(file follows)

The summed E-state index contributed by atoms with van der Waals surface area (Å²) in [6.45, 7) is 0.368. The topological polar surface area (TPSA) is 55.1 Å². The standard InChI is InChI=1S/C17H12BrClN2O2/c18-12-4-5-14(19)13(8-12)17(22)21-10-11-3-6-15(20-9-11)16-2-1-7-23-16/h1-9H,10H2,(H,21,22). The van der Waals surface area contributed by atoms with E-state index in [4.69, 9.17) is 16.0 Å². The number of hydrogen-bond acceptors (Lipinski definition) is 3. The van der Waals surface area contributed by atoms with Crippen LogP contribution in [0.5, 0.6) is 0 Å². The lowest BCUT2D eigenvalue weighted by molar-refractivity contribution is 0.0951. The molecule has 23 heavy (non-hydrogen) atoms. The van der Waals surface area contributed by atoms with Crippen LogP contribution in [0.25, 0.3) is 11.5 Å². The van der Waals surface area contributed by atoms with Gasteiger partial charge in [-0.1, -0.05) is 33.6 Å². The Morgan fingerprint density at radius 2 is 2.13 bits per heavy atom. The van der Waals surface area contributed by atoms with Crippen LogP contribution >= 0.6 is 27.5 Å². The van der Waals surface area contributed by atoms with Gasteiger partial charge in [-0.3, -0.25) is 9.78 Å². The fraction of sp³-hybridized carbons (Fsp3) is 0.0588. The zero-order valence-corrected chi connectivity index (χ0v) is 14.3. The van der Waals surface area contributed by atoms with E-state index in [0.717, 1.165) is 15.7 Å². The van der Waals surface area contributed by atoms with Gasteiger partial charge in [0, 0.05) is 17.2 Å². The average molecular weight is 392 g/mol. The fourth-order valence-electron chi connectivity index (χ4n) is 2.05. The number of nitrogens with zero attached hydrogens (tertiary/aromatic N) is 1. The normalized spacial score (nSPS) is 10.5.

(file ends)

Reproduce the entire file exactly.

The summed E-state index contributed by atoms with van der Waals surface area (Å²) in [6.45, 7) is 0.368. The topological polar surface area (TPSA) is 55.1 Å². The standard InChI is InChI=1S/C17H12BrClN2O2/c18-12-4-5-14(19)13(8-12)17(22)21-10-11-3-6-15(20-9-11)16-2-1-7-23-16/h1-9H,10H2,(H,21,22). The van der Waals surface area contributed by atoms with E-state index in [4.69, 9.17) is 16.0 Å². The number of hydrogen-bond acceptors (Lipinski definition) is 3. The van der Waals surface area contributed by atoms with Crippen LogP contribution in [0.5, 0.6) is 0 Å². The lowest BCUT2D eigenvalue weighted by molar-refractivity contribution is 0.0951. The molecule has 23 heavy (non-hydrogen) atoms. The van der Waals surface area contributed by atoms with Crippen LogP contribution in [0.25, 0.3) is 11.5 Å². The van der Waals surface area contributed by atoms with Gasteiger partial charge in [-0.1, -0.05) is 33.6 Å². The Morgan fingerprint density at radius 2 is 2.13 bits per heavy atom. The van der Waals surface area contributed by atoms with Crippen LogP contribution >= 0.6 is 27.5 Å². The van der Waals surface area contributed by atoms with Gasteiger partial charge in [-0.3, -0.25) is 9.78 Å². The fraction of sp³-hybridized carbons (Fsp3) is 0.0588. The zero-order valence-corrected chi connectivity index (χ0v) is 14.3. The van der Waals surface area contributed by atoms with E-state index in [0.717, 1.165) is 15.7 Å². The van der Waals surface area contributed by atoms with Gasteiger partial charge in [0, 0.05) is 17.2 Å². The average molecular weight is 392 g/mol. The fourth-order valence-electron chi connectivity index (χ4n) is 2.05. The number of nitrogens with zero attached hydrogens (tertiary/aromatic N) is 1. The normalized spacial score (nSPS) is 10.5.